First, this is all posturing. Ainge isn't stupid enough to let a role player hang up a chance to acquire a Top 10 player in the league.
Second, as for the unrequited love of Crowder's contract in this thread, were that true - and I doubt it is - then Celtics fans would have a CLEAR message from Grousbeck and the owners: We're cheap, and we're happy just being relevant. Forget about Banner 18.
If y'all are so attached to Jae Crowder, then maybe Ainge should offer Chitown TGJB - The Great Jaylen Brown.
Personally, I'd need to know what the proposed deal is to fully evaluate what Aldridge is saying. I know this: I'm ready to move Avery Bradley. Achilles issues don't just go away in the dark of night, and when they return, value plummets.
The cheap contract isn't just value for the owners' pockets. It's value in the effort of team building. Whether or not it's overvalued is a different argument. But I don't think it's accurate to assume it's about the financial bottom line.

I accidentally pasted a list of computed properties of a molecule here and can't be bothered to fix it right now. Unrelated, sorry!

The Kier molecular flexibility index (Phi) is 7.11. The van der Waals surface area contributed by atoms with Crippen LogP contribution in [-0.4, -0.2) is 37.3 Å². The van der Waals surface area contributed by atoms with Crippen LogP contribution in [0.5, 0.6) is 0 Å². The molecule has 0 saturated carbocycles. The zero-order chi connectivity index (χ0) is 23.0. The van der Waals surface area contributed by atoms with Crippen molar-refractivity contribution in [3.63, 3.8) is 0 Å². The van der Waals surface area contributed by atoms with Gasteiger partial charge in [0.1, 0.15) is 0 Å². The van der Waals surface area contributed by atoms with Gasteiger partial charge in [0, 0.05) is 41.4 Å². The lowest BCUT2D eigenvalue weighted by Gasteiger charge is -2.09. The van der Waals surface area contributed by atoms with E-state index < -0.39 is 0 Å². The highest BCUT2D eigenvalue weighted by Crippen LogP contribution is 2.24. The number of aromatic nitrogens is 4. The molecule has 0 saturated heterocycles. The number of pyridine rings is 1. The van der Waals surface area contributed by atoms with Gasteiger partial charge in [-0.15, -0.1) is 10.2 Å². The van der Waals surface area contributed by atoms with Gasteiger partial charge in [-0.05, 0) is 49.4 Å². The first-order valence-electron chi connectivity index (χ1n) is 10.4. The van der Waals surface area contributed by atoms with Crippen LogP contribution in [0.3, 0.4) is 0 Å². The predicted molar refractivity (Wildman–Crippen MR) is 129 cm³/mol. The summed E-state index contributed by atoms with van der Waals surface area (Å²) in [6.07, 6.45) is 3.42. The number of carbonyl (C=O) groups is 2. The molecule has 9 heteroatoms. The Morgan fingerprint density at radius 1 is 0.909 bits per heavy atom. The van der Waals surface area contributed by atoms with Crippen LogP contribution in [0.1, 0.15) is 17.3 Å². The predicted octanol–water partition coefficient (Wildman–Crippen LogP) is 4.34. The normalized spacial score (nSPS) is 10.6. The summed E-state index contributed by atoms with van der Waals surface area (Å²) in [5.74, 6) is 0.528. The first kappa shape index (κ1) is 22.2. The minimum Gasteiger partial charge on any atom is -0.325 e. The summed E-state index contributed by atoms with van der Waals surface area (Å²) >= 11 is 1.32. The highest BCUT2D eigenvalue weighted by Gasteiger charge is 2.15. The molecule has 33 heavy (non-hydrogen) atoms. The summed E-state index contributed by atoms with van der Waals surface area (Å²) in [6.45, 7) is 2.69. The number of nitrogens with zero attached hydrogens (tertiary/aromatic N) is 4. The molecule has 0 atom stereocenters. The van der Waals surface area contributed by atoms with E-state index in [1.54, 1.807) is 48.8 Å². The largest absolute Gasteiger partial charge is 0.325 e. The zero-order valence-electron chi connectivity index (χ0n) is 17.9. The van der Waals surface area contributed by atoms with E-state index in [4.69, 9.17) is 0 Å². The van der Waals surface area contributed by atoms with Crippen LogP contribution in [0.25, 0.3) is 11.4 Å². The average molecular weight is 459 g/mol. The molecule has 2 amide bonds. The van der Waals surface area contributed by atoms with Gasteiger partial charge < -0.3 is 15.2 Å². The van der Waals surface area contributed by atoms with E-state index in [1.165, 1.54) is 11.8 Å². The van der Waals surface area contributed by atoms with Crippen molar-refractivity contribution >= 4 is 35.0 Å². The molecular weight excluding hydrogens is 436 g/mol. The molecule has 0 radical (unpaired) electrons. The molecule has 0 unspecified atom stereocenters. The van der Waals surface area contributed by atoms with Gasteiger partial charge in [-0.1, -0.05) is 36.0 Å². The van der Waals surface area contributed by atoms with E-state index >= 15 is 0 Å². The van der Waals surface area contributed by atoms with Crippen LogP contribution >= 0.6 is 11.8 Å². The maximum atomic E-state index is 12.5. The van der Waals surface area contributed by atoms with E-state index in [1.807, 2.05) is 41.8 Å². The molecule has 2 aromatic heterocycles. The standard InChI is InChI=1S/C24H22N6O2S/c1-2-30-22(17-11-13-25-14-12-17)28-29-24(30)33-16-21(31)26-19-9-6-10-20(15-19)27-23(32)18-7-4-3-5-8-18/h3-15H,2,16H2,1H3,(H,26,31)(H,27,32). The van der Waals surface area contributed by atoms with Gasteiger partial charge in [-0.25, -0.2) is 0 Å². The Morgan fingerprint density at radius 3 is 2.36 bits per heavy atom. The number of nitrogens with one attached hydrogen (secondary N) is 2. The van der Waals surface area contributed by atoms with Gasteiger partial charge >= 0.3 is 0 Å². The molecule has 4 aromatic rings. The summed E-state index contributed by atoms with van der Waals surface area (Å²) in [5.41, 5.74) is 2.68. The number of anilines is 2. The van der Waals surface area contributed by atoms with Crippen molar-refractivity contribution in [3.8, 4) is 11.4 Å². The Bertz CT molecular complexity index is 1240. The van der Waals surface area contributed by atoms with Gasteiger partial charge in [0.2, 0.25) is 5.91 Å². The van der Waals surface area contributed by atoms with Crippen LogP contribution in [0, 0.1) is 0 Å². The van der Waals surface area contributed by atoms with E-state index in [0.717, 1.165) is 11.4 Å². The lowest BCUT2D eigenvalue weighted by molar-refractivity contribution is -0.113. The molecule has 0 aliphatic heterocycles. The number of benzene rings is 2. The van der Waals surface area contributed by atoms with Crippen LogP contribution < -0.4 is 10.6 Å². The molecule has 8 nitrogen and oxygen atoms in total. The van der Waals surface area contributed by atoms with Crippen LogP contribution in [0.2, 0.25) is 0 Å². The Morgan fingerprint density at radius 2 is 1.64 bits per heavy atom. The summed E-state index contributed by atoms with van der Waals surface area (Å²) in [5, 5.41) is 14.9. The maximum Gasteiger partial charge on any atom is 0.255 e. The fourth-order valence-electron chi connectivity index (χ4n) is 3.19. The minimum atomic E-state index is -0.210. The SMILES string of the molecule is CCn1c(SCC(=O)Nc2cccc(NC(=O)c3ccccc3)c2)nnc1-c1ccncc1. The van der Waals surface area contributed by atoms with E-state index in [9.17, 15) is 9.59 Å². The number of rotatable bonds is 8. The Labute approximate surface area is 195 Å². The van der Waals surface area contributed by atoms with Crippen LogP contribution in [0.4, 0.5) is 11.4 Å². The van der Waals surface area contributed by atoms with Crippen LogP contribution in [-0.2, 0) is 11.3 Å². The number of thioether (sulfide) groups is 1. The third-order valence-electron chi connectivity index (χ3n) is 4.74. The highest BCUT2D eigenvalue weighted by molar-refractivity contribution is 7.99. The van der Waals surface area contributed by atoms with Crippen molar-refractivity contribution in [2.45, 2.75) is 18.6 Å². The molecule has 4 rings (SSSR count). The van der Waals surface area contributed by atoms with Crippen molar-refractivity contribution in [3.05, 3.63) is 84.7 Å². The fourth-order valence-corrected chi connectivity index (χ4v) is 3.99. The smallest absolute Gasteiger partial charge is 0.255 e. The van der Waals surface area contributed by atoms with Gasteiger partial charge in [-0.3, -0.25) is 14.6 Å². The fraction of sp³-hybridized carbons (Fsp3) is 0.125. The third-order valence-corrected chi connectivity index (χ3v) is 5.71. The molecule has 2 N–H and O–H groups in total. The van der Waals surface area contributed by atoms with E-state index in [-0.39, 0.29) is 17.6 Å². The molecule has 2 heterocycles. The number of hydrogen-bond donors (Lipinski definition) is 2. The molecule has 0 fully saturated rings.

If you're serious about a championship, you don't allow a role player on a cheap contract to become an albatross - unless you've got the Green Teamer glasses on as an owner and said role player is one of your "favorites."
If that's the case, you're not going to build a champion anyway. Your judgment is fatally clouded.
It's definitely more complicated than that. This isn't baseball; bill barnwell, when writing about NFL, talks about "opportunity costs" a lot. Due to the cap, players are not added in a vacuum, and additions have consequences, and it it worth keeping those in perspective. We don't know a lot of behind the scenes stuff, but grabbing Butler and his contract now represents loss of players and loss of space. So it's not just "is Butler better than Crowder," but "for the next 3 years, is Butler better than Hayward, Fulz/Ball/Jackson, and Crowder," which is a legit question. Butler is not on the level of Durant/James/Anthony Davis/Curry, etc. He has a shaky 3 point shot, which makes me worried a little about the duration and sustainability of his prime. Also, this is by far his best year, by a lot, which makes me legit concerned it is not the "new normal," but rather could easily be a bit of a fluke year. So you also have to keep in mind you might be giving up what we'd be giving up for the Jimmy Butler of last year and the year before, rather than the Butler of this year, which is another half step down.